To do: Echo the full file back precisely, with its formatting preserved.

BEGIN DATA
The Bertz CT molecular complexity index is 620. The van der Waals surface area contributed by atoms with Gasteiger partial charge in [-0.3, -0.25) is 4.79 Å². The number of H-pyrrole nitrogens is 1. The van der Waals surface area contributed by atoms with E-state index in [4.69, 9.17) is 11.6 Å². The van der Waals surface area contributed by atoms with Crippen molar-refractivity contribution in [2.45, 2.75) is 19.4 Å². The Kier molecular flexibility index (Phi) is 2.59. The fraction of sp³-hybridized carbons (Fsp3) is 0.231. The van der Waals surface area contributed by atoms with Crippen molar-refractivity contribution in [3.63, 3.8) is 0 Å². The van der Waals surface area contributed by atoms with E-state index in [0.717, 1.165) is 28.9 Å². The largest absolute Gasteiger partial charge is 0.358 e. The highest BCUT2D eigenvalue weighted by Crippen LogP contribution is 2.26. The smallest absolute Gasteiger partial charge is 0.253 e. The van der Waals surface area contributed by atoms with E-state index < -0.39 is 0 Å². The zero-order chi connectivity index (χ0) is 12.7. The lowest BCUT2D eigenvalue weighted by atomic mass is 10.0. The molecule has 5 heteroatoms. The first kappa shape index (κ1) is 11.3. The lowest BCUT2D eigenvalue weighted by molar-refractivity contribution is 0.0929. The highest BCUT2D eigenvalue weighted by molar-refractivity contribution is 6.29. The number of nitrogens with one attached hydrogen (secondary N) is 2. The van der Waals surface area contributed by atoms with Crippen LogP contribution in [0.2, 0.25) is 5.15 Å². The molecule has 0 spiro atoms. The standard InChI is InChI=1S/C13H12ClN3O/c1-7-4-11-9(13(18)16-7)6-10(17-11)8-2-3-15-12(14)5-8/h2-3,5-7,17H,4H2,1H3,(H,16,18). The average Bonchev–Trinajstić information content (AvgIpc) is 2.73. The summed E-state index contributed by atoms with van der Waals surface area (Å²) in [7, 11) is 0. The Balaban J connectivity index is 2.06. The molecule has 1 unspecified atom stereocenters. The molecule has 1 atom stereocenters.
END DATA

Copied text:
The Bertz CT molecular complexity index is 620. The van der Waals surface area contributed by atoms with Gasteiger partial charge in [-0.3, -0.25) is 4.79 Å². The number of H-pyrrole nitrogens is 1. The van der Waals surface area contributed by atoms with E-state index in [4.69, 9.17) is 11.6 Å². The van der Waals surface area contributed by atoms with Crippen molar-refractivity contribution in [2.45, 2.75) is 19.4 Å². The Kier molecular flexibility index (Phi) is 2.59. The fraction of sp³-hybridized carbons (Fsp3) is 0.231. The van der Waals surface area contributed by atoms with Crippen molar-refractivity contribution in [3.63, 3.8) is 0 Å². The van der Waals surface area contributed by atoms with E-state index in [0.717, 1.165) is 28.9 Å². The largest absolute Gasteiger partial charge is 0.358 e. The highest BCUT2D eigenvalue weighted by Crippen LogP contribution is 2.26. The smallest absolute Gasteiger partial charge is 0.253 e. The van der Waals surface area contributed by atoms with E-state index < -0.39 is 0 Å². The zero-order chi connectivity index (χ0) is 12.7. The lowest BCUT2D eigenvalue weighted by atomic mass is 10.0. The molecule has 5 heteroatoms. The first kappa shape index (κ1) is 11.3. The lowest BCUT2D eigenvalue weighted by molar-refractivity contribution is 0.0929. The highest BCUT2D eigenvalue weighted by molar-refractivity contribution is 6.29. The number of nitrogens with one attached hydrogen (secondary N) is 2. The van der Waals surface area contributed by atoms with Crippen LogP contribution in [0.2, 0.25) is 5.15 Å². The molecule has 0 spiro atoms. The standard InChI is InChI=1S/C13H12ClN3O/c1-7-4-11-9(13(18)16-7)6-10(17-11)8-2-3-15-12(14)5-8/h2-3,5-7,17H,4H2,1H3,(H,16,18). The average Bonchev–Trinajstić information content (AvgIpc) is 2.73. The summed E-state index contributed by atoms with van der Waals surface area (Å²) in [7, 11) is 0. The Balaban J connectivity index is 2.06. The molecule has 1 unspecified atom stereocenters. The molecule has 1 atom stereocenters.